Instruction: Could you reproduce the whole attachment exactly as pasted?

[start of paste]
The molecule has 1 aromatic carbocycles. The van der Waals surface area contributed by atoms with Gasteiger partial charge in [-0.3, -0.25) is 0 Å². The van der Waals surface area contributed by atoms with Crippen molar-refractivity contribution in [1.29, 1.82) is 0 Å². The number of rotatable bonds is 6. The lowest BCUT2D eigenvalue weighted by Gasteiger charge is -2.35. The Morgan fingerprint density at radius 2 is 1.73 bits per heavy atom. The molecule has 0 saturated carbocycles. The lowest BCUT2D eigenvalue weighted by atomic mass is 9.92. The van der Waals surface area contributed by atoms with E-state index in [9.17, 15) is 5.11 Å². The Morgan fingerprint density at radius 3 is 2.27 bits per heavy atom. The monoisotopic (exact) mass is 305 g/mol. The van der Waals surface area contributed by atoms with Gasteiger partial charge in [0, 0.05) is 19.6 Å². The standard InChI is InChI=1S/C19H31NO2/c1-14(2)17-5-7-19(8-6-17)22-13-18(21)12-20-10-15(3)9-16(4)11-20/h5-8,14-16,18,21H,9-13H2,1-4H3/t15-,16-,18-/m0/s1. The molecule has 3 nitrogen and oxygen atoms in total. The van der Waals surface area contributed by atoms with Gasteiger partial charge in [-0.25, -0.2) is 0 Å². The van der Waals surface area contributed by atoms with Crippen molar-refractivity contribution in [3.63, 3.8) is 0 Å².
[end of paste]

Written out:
The molecule has 1 aromatic carbocycles. The van der Waals surface area contributed by atoms with Gasteiger partial charge in [-0.3, -0.25) is 0 Å². The van der Waals surface area contributed by atoms with Crippen molar-refractivity contribution in [1.29, 1.82) is 0 Å². The number of rotatable bonds is 6. The lowest BCUT2D eigenvalue weighted by Gasteiger charge is -2.35. The Morgan fingerprint density at radius 2 is 1.73 bits per heavy atom. The molecule has 0 saturated carbocycles. The lowest BCUT2D eigenvalue weighted by atomic mass is 9.92. The van der Waals surface area contributed by atoms with E-state index in [9.17, 15) is 5.11 Å². The Morgan fingerprint density at radius 3 is 2.27 bits per heavy atom. The monoisotopic (exact) mass is 305 g/mol. The van der Waals surface area contributed by atoms with Gasteiger partial charge in [0, 0.05) is 19.6 Å². The standard InChI is InChI=1S/C19H31NO2/c1-14(2)17-5-7-19(8-6-17)22-13-18(21)12-20-10-15(3)9-16(4)11-20/h5-8,14-16,18,21H,9-13H2,1-4H3/t15-,16-,18-/m0/s1. The molecule has 3 nitrogen and oxygen atoms in total. The van der Waals surface area contributed by atoms with Gasteiger partial charge in [-0.25, -0.2) is 0 Å². The van der Waals surface area contributed by atoms with Crippen molar-refractivity contribution in [3.63, 3.8) is 0 Å².